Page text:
Kanye West has redefined rap music

West’s Lyrical Themes and Musical Stylings Have Ushered in a New Era in a Familiar Genre


Kanye West performs last year

Cody Dyer, Staff Reporter

From production, lyrics, even the content of his songs, Kanye West has influenced contemporary rap music more than any other artist.

With the release of his fourth studio album “808’s and Heartbreak” West achieved a revolutionary moment in pop culture. This project redefined the rap genre and bent the music toward the heartfelt, “heavy” themes and production many rap artists favor today.  Popular rap and hip hop artists from Drake and Travis Scott to Jarad Higgins, (known by his professional name Juice WRLD) have expressed West’s influence on their music through bass heavy production and vulnerable lyrics.

In an interview with MTV, Drake expressed his early appreciation of West’s music, stating that “he’s the most influential person as far as a musician that I’d ever had in my life.” The influence is felt throughout Drake’s discography, especially on “Say What’s Real” in which the award winning artist samples West’s “Say You Will” off West’s “808’s and Heartbreak” album.

Higgins is one of today’s biggest new artists, with his song “Lucid Dreams” earning its spot as one of only three songs to hit over a billion streams in 2018. Higgins cites “808’s and Heartbreaks” as his favorite album of all time, and his track “Lucid Dreams” draws many similarities to West’s songs. From the bass heavy and autotune filled production, to the candid lyrics dealing with heartbreak and loss, “Lucid Dreams” shares a musical and lyrical sensibility with West’s “Love Lockdown” and “Say You Will”.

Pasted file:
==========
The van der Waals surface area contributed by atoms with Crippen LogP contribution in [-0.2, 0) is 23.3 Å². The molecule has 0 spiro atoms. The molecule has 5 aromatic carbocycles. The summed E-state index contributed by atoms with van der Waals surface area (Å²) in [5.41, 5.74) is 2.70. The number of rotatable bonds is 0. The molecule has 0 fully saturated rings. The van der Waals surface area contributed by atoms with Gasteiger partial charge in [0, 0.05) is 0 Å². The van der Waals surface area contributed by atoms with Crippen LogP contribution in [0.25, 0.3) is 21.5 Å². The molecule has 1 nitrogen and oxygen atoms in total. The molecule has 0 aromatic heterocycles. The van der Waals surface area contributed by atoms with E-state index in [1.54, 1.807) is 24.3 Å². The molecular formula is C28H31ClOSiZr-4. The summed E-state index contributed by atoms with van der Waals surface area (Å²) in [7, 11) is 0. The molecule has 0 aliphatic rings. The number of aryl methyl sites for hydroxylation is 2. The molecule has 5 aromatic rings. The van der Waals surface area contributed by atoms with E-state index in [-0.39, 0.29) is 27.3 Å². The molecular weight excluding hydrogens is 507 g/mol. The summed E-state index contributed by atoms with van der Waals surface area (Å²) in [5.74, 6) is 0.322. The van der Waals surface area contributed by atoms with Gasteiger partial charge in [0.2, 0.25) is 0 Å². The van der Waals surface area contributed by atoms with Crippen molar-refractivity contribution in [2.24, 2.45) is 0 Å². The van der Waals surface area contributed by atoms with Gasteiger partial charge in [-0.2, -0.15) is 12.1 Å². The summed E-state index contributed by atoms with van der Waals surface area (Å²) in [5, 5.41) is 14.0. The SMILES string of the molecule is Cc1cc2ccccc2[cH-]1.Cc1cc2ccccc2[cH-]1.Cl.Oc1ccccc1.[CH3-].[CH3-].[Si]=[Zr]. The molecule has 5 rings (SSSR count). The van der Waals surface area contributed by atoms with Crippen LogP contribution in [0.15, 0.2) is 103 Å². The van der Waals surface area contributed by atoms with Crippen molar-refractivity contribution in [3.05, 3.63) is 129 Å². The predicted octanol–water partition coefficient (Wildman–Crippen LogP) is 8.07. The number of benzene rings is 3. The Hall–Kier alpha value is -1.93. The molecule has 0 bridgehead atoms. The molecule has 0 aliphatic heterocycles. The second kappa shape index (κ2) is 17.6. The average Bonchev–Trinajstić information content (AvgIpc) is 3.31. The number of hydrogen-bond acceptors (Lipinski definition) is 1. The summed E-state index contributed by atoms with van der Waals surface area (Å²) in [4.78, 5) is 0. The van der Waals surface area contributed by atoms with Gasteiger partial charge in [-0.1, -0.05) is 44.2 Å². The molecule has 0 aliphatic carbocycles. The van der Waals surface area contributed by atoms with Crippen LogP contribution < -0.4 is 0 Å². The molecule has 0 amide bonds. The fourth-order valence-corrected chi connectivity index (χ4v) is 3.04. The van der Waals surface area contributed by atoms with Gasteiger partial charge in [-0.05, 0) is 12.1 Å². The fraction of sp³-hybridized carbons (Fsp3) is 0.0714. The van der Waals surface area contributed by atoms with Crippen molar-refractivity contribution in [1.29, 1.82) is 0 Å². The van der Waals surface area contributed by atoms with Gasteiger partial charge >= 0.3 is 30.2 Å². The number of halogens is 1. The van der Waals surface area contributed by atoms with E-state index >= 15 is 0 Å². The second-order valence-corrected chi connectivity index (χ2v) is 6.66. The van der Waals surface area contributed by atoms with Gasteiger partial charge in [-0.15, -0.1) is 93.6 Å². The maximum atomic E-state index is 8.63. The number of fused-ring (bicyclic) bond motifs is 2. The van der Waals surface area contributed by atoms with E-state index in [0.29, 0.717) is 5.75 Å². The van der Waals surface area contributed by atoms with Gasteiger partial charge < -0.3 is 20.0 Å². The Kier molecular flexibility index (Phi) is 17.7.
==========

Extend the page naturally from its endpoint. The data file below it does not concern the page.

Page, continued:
Until West entered the game, rap and hip hop culture were focused on difficult childhoods, money they artists had earned, and the gold chains and other spoils they could afford. Before West, nobody rapped about religion.  Rap lyrics did not include themes centered around school, or an artist’s love for their mom either. West has done the aforementioned things well.

Undoubtedly, West has changed the expectations of credibility for a rap artist. No longer do rappers have to have grown up in a ghetto and resorted to drug selling and use in their past, like artists such as Tupac, 50 Cent, or The Notorious B.I.G. West makes music for the average person with an average life that just about anybody can relate to.

“My persona is that I’m the regular person. Just think about whatever you’ve been through in the past week, and I have a song about that on my album,” says West. This transition has inspired people to pursue rapping about what they are passionate even if it didn’t fit the previously established industry standard, making it possible for rappers with an average upbringing like Lil Uzi Vert, Drake, Juice WRLD, and so many more to have a chance in the game.

West’s album “The College Dropout” contained soul music samples, from a Marvin Gaye clip on the song “Spaceship” to Lauryn Hill on “All Falls Down”. Throughout the rest of his discography, sampling has been a part of West’s musical identity, thus pushing soul beats into the mainstream in modern day rap music.

West’s music has always been ahead of its time. Album’s such as “808’s and Heartbreaks” and “Yeezus” were criticized at the time of their releases but later embraced by critics after seeing their influence.